IN THIS SECTION:
Australia can lead world food push, NFF challenges Govt
12 March 2010
TODAY the National Farmers’ Federation (NFF) dropped a bombshell on the Federal Government’s review of agricultural research and development (R&D) calling for an “expanded probe”, upping the ante on Federal Agriculture Minister Tony Burke “to show real vision and leadership by setting Australia up as the global hub for farm food and fibre science”.
“People across the world are starving,” NFF CEO Ben Fargher said today. “As farmers, we know more about producing more food from limited resources than anyone on Earth.”
In his address to the Australian Institute of Agricultural Science and Technology’s national conference in Canberra this morning, Mr Fargher insisted the government not merely rationalise R&D spending, but grasp the nettle and establish Australia as the world’s leader in farm research and its commercialisation.
“To not seek to lead the world in efficient food production would be irresponsible and a clear missed opportunity,” he said. “People are well aware of projections for Australia’s population exploding to 36 million by 2050 and, globally, we’re looking down the barrel of 9 billion people to feed.
“For Australians, a future with less certainty over food production is likely to see higher prices at the checkout.
“In fact, the United Nations has highlighted that worldwide farm production must increase 70% by 2050 just to keep pace with humanity’s basic food needs. Australia can, and must, not only seek to increase its low carbon, sustainable and efficient food production to be at the forefront of meeting this booming demand, but we can become the centre for the world’s agricultural research effort needed to fill the ever-growing food order.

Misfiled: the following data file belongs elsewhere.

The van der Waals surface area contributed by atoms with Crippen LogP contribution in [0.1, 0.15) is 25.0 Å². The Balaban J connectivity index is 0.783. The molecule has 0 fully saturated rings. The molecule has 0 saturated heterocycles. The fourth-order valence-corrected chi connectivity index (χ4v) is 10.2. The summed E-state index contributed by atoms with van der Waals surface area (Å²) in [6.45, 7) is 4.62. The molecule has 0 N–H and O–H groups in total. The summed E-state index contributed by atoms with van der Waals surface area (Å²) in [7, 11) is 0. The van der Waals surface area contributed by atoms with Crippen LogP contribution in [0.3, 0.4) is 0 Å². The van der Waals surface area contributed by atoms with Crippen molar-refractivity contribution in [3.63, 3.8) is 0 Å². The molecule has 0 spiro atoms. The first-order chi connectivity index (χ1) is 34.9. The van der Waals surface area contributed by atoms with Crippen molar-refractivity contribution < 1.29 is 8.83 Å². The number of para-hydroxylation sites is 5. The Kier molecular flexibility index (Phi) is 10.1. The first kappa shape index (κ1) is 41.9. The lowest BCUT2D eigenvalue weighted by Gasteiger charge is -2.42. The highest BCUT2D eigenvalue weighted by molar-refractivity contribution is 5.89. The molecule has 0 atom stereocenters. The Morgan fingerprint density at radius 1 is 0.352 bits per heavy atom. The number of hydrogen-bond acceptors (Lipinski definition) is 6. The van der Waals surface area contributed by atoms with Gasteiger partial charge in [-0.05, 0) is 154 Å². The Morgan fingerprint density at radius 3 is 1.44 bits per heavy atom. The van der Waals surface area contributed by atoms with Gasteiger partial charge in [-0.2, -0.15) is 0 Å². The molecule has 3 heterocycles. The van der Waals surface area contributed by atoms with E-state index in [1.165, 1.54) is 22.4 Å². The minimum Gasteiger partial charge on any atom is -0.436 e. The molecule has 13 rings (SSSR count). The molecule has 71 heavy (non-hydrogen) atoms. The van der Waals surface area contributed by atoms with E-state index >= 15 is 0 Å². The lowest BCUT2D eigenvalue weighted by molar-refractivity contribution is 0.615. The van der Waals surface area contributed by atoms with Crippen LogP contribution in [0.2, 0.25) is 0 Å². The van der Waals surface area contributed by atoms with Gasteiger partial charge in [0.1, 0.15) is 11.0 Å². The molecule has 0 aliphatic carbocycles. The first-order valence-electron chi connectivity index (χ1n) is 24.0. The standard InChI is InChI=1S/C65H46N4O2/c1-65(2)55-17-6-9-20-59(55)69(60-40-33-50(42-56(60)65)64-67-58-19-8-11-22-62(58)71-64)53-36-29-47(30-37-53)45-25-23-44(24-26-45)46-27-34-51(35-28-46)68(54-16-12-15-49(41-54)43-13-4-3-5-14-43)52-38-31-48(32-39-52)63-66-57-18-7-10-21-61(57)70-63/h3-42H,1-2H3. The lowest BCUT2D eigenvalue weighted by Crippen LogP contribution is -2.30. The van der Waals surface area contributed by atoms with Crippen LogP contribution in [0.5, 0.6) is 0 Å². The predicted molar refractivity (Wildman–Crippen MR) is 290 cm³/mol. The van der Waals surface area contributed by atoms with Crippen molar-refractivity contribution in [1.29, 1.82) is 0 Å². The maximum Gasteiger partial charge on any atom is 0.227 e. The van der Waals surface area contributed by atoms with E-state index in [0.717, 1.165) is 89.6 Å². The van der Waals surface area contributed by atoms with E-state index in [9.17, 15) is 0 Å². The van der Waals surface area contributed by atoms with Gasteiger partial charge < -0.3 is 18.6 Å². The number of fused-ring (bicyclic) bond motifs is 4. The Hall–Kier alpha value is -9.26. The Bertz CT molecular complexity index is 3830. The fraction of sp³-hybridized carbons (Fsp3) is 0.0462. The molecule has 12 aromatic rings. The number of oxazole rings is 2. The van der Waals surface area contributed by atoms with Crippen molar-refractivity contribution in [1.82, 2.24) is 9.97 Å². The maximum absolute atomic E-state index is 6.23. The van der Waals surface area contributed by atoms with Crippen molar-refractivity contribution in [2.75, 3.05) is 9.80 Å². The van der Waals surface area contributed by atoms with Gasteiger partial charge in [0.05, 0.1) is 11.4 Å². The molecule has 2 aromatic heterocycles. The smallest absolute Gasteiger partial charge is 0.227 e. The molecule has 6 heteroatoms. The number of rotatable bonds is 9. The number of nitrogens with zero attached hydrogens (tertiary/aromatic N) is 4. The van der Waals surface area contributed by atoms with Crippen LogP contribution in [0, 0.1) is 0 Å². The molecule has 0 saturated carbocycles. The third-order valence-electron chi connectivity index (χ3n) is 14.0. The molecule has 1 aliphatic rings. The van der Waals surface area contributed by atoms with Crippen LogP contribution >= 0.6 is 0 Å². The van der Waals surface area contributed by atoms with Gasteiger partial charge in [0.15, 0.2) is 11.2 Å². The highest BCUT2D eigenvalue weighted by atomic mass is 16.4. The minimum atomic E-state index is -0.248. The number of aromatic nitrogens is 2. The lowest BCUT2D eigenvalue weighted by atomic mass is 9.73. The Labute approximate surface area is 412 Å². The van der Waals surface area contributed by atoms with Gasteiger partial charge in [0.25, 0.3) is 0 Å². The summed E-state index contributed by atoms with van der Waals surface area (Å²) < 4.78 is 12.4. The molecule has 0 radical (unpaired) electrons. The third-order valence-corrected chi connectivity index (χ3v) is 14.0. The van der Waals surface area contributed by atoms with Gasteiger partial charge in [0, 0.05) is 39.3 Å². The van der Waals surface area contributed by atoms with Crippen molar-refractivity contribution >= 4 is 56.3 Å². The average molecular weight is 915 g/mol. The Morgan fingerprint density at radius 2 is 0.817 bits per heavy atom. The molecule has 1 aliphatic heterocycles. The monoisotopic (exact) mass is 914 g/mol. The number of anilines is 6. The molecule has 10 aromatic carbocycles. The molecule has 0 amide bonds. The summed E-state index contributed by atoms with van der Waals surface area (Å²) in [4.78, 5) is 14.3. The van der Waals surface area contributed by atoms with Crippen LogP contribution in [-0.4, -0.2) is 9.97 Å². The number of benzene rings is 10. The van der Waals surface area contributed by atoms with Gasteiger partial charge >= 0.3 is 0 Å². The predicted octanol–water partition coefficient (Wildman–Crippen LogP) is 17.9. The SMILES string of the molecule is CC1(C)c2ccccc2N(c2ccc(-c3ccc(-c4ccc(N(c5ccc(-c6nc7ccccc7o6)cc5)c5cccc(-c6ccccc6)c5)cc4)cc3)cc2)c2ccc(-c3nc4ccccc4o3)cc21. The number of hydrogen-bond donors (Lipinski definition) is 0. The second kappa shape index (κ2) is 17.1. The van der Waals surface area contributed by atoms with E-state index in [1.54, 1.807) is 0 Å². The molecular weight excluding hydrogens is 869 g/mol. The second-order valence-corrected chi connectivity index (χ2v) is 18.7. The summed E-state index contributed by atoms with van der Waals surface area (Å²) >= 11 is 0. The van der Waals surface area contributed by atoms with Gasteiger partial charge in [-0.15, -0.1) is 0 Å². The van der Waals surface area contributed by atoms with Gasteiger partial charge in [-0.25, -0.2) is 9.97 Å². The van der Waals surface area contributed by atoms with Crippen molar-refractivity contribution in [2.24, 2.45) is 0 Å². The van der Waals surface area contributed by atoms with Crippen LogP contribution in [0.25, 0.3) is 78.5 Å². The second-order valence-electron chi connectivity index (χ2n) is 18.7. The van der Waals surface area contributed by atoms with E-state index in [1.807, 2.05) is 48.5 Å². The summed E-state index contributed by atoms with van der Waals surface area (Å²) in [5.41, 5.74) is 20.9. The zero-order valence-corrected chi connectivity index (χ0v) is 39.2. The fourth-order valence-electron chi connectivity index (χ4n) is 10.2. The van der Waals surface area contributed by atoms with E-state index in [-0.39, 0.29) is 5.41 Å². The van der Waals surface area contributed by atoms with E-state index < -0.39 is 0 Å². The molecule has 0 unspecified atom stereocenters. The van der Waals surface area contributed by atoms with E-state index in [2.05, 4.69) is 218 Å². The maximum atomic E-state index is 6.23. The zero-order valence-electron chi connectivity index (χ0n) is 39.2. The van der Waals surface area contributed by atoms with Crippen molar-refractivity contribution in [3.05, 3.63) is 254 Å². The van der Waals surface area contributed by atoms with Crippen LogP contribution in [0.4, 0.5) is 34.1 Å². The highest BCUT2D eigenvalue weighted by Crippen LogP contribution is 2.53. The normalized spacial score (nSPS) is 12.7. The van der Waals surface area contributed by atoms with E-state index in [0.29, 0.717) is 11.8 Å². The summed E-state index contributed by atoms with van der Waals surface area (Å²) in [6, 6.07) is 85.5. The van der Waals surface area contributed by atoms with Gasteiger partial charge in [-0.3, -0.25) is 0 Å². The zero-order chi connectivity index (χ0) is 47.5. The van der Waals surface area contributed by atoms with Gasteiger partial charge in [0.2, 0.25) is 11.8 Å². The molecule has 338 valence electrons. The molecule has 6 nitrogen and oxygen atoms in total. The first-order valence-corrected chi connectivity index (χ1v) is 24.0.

“We know agricultural research in Australia is a sound investment – returning a staggering $11 for every research dollar spent. Populations are ballooning here and overseas, with many countries increasingly unable to produce enough food to feed their people. A deepening world food crisis is a responsibility for those nations who are good at food production, and it’s an opportunity.
“Australian farmers have a track record of success through research innovation to lead almost all Australian industries with average productivity growth of 2.8% per year for the past 30 years.
“But we’re now going backwards at the very time we need to be ramping up our research effort. Agricultural research intensity – or spending as a proportion of output – has fallen by over one-third in Australia since the mid-1980s. Successive Australian Governments have failed to embraced this challenge... the Rudd Government now has the opportunity to do so.
“At the same time, many developing nations are smashing us when it comes to research spending in agriculture. For them, food security isn’t an esoteric concept, it’s very real, expressed in life and death terms, and Australia can no longer take its privileged position for granted.
“Unless corrected, the next 30 years will see Australia less self-sufficient in feeding its own people and a much more expensive place to live. The government must refocus its gaze on positioning Australia as a leader to meet these mounting challenges.”
Mr Fargher’s full speech is available at: 21st century farming to meet 21st century needs.
Celebrating National Agriculture Day – well done Australia!
NFF 2018 NATIONAL CONGRESS